Michael Connelly’s THE SCARECROW is Plenty Scary

scarecrowMichael Connelly has a new book, The Scarecrow, coming out May 26 and needs no help from me to sell planeloads of copies. If you’re a fan, you’ve probably already pre-ordered a copy from Amazon. But wouldn’t you like to hear anyway that it’s a very enjoyable read and that it’s good to have The Poet’s Jack McEvoy back in the starring role?

Right off the bat, McEvoy gets laid off from the L.A. Times due to corporate downsizing and he’s looking for a big story to make the powers that be regret their decision. He receives a call from an irate woman who claims to be the mother of a kid who’s been arrested for murder. LAPD claims the kid confessed but the woman says the teen’s innocent. Skeptical, McEvoy investigates anyway and finds there was no confession. Furthermore, the M.O. used in the murder is strikingly similar to an out-of-state killing the kid couldn’t have committed.

A long way from the career high which came after his encounter with the Poet, McEvoy latches on to the trail of this creepy new killer, who quickly turns his attention on the reporter and even hits McEvoy where he lives. With the help of his former lover, FBI Agent Rachel Walling, McEvoy might just get that big story he’s after but may have to pay for it with his life.

I’m a devoted fan of Harry Bosch but I really like McEvoy, too. The Poet rocked my socks and McEvoy is a more romantic hero than Bosch. He seems to fit better with Walling and his methods of journalistic investigation are more familiar to me than Bosch’s police procedures. McEvoy has popped up in Connelly’s other books (i.e. The Brass Verdict) but those were inconsequential appearances. Having him as the lead once again is a treat which shouldn’t be missed by Connelly fans.

Much of my enjoyment of this book also stemmed from it being a paean to the daily grind of print journalism, a dying art as newspapers are shutting down across the country. The descriptions of the newspaper lingo and processes are almost romantic and bittersweet, making me nostalgic for an institution I know is changing in an irreversible way. The movie State of Play, which I saw this weekend, also pays tribute to this same issue (click here for my review and comparison with the BBC version) and it’s sad news all around.

On that note, I’m gonna stop writing and go read my paper.

Nerd verdict: This Scarecrow is sturdy

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7 responses to “Michael Connelly’s THE SCARECROW is Plenty Scary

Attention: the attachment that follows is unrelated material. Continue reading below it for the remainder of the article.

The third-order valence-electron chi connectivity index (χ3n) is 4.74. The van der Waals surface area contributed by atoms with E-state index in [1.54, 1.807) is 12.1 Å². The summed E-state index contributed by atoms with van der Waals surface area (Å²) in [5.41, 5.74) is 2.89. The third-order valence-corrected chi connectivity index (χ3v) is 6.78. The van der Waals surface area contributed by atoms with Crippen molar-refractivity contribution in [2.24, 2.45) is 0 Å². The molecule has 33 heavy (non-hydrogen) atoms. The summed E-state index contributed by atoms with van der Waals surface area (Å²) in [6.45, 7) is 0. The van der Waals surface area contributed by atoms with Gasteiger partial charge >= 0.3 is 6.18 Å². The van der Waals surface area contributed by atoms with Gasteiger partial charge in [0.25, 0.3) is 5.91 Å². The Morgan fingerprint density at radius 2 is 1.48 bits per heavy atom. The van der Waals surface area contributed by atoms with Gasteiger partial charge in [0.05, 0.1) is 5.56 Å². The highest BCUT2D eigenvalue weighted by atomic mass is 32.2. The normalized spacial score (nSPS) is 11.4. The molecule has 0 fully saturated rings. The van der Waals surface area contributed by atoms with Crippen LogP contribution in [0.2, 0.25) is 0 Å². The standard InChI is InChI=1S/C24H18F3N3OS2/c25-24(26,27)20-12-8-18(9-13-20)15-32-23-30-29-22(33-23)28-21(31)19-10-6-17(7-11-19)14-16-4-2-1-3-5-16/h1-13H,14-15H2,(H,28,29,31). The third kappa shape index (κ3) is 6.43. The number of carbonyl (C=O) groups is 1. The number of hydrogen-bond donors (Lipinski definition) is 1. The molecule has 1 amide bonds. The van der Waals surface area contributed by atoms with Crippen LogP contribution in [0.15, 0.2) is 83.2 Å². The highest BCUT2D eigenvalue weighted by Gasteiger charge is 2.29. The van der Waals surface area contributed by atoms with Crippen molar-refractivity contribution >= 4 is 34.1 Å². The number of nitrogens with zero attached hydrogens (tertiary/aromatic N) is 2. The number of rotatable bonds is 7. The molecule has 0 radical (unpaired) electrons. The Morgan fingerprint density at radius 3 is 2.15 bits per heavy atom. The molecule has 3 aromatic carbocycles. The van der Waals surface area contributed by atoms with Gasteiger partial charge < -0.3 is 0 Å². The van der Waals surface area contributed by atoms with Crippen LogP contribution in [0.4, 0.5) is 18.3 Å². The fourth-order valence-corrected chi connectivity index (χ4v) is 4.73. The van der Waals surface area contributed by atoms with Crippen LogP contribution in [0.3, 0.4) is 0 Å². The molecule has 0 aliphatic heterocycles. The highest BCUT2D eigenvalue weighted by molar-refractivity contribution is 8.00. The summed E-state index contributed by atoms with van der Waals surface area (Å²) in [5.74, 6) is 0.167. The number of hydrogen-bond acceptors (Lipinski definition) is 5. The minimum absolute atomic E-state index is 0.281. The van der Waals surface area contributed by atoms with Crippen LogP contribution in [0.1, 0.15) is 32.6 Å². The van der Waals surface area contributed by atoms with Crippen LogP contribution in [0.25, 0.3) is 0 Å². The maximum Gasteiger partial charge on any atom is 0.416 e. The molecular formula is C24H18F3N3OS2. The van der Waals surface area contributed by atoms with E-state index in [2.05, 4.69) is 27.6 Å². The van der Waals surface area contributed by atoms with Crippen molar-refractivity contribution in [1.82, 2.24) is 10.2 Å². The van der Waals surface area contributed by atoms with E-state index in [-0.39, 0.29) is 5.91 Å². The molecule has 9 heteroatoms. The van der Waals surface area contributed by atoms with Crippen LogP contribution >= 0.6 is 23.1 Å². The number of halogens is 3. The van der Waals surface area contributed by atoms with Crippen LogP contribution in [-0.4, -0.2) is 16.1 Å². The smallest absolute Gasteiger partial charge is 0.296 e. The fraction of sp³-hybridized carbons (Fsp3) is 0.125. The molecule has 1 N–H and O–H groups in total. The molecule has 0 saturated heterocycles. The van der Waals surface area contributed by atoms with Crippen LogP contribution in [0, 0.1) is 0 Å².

1. I could read Michael Connelly’s books 24/7 and lead a rich and full life! A devoted Harry Bosch fan, myself, I’m crazy about Jack McEvoy and happy as can be to see him back.

    Having grown up with The Courier Journal, The Lexington Leader and The Lexington Herald – the whole history of the newspaper business feels a part of me. These changes break my heart. I just love having that paper in my hands.

    I’m looking forward, bigtime, to reading THE SCARECROW – again and again and again!!!!! Thank you, PCN!

    • Hi Lizabeth Ann,

      Thank you for your comments. I hate that someday I might open my front door and find no L.A. Times there because it doesn’t exist anymore in physical form. Besides my dad being a longtime newspaper man and my own journalism experience, many of my male relatives had a paper route when they were teens. It taught them a certain work ethic and how to wake up early in the morning without complaining. The newspaper business has been a huge part of our lives and I’m sad to see it collapsing.

      • I admit it is a bit scary. I wish we could find a better way not to kill all those trees and still be able to have our newspapers. CNN’s Headline News just doesn’t cut it for me. I still refuse to give up my books! That’s where I draw the line.

        • Big Fan of Connelly as well, but I am fine with my Kindle. Try it, it won’t kill your or your childrens future on this planet.

  2. I’m surely willing to try it, Reader #9, and certainly want our children’s future on this planet to be long, happy, safe, healthy, responsible, all that. I think, though, I will continue to want an actual book in hand when it comes to MC’s books. I do use the computer to read newspapers everyday, though. It’s a start. Wonder if prices’ll come down on those Kindles?

  3. Still in mid-Bosch series. Would you recommend reading The Poet, first, before getting into this one? Thanks, PCN

    • popculturenerd

      I would recommend reading The Poet first, le0pard13, but not because I’m compulsive about reading stuff in order. McEvoy’s previous glory with The Poet case and his past with Agent Walling are hinted at often in Scarecrow so you’d get a better understanding of that history and how much McEvoy’s luck has changed if you read Poet first. Plus, as good as Scarecrow is, I’d say Poet is even better.

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